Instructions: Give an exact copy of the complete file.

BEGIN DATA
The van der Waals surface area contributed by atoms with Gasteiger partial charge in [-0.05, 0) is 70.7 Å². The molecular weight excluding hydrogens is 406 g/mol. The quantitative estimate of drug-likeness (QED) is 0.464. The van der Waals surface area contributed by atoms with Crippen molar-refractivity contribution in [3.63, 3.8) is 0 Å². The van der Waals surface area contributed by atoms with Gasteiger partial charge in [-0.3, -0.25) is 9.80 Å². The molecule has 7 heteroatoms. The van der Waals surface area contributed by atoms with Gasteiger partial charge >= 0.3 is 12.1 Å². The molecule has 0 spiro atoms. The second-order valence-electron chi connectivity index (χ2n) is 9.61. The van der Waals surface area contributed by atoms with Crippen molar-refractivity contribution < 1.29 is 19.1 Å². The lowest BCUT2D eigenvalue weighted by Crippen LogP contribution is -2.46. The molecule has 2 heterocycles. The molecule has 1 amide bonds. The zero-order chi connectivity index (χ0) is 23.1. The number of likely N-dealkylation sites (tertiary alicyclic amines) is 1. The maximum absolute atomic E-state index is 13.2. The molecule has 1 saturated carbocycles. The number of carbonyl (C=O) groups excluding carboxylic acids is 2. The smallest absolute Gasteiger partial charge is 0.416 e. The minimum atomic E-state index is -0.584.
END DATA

The van der Waals surface area contributed by atoms with Gasteiger partial charge in [-0.05, 0) is 70.7 Å². The molecular weight excluding hydrogens is 406 g/mol. The quantitative estimate of drug-likeness (QED) is 0.464. The van der Waals surface area contributed by atoms with Crippen molar-refractivity contribution in [3.63, 3.8) is 0 Å². The van der Waals surface area contributed by atoms with Gasteiger partial charge in [-0.3, -0.25) is 9.80 Å². The molecule has 7 heteroatoms. The van der Waals surface area contributed by atoms with Gasteiger partial charge >= 0.3 is 12.1 Å². The molecule has 0 spiro atoms. The second-order valence-electron chi connectivity index (χ2n) is 9.61. The van der Waals surface area contributed by atoms with Crippen molar-refractivity contribution < 1.29 is 19.1 Å². The lowest BCUT2D eigenvalue weighted by Crippen LogP contribution is -2.46. The molecule has 2 heterocycles. The molecule has 1 amide bonds. The zero-order chi connectivity index (χ0) is 23.1. The number of likely N-dealkylation sites (tertiary alicyclic amines) is 1. The maximum absolute atomic E-state index is 13.2. The molecule has 1 saturated carbocycles. The number of carbonyl (C=O) groups excluding carboxylic acids is 2. The smallest absolute Gasteiger partial charge is 0.416 e. The minimum atomic E-state index is -0.584.